There are at least six different ancient sources of the text (all dates are approximate) :

 

“Guodian” (GUO) – discovered in 1993 and written around 300 BCE or slightly earlier, this version matches only about 31 chapters of the later versions of the DDJ, and its chapters are ordered completely differently than the later versions.  The Chinese symbols are so ancient that scholars disagree on what modern symbols they should correspond to, and there are occasional spots on the originals where the characters can no longer be read. 

 

“Mawangdui” (MWD) – discovered in 1973, there are two slightly different versions (“A” and “B”), obviously written by two different people, dating to about 200 BCE and 175 BCE respectively.  While all 81 chapters are present, both versions reverse the two major parts (“Dao” and “De”) compared to later versions.  In addition, the order of a few of the chapters within the parts is different, as is the order of some sections within the chapters!  The Chinese symbols are also so ancient that scholars disagree on what modern symbols they should correspond to, and there are many spots where the characters cannot be read.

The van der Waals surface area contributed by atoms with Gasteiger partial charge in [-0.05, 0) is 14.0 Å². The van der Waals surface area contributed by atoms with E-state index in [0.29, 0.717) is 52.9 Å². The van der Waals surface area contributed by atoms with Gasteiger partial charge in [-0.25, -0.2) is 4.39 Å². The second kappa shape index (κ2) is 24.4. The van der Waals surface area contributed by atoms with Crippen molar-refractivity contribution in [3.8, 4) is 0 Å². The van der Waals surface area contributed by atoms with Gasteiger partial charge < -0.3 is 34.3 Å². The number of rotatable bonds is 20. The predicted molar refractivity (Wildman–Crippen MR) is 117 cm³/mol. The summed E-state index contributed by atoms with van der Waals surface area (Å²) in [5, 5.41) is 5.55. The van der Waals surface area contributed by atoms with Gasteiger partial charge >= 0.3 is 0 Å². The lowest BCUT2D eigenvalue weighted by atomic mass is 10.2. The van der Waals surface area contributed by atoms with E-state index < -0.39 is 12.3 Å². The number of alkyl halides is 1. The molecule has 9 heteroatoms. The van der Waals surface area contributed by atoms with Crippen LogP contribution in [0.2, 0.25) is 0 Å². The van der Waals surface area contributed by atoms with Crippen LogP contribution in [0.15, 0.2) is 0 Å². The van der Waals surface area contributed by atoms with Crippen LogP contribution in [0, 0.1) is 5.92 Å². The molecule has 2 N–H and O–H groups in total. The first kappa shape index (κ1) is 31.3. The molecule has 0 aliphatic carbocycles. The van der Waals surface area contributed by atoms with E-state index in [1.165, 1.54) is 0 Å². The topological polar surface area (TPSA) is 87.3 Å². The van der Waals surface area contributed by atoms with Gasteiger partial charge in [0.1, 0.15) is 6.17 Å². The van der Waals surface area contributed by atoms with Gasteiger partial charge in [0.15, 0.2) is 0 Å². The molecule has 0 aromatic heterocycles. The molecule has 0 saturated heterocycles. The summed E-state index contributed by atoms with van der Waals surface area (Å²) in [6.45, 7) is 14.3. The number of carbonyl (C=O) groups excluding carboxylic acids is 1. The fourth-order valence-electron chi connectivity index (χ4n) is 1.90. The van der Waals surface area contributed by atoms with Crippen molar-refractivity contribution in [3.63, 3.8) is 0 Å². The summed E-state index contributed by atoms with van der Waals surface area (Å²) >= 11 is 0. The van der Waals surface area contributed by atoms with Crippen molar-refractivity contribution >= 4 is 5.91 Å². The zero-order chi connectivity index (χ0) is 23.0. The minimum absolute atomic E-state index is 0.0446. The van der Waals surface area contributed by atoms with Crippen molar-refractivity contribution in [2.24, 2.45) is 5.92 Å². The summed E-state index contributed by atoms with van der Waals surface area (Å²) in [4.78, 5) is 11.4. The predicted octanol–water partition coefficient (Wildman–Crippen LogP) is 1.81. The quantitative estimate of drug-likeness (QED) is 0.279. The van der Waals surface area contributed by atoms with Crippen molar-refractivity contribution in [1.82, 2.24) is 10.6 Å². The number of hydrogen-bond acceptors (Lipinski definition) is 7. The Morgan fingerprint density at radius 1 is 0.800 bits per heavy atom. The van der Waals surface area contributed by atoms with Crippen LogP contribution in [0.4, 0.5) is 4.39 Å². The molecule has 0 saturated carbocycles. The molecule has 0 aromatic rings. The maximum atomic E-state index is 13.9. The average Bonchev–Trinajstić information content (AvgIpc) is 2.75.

“Fu Yi” (FY) – Fu Yi was a scholar who lived around 600 CE and claimed that the version he presents and discusses was found in a grave that from his description could possibly be dated to around 200 BCE.

 

“Wang Bi” (WB) – written around 240 CE, this is the “standard” version that most translators use, although there are several slightly different variations of it.

 

“He Shang Gong” (HSG) – a legendary and possibly mythical person who may have lived around 170 BCE, but the work which presents and discusses the version of the DDJ associated with him is not mentioned by others until 300 CE.  Many scholars think this version was probably written closer to 300 CE and attributed to He Shang Gong to give it authority.  There are also many slightly different variations of this text available.

 

In comparing the six sources, it is easy to see the changes in philosophy of the early Daoists over the centuries.  In general, the three earliest versions (GUO, MWD/A, MWD/B) more-or-less agree with each other, the three later versions (FY, WB, HSG) more-or-less agree with each other (despite the tentative dating of FY to 200 BCE), the two groups are often slightly different from each other, and occasionally very different.  However, FY does sometimes agree with the three earlier versions.  Only the later versions contain the vast majority of criticisms of Confucianism, although even GUO has a few.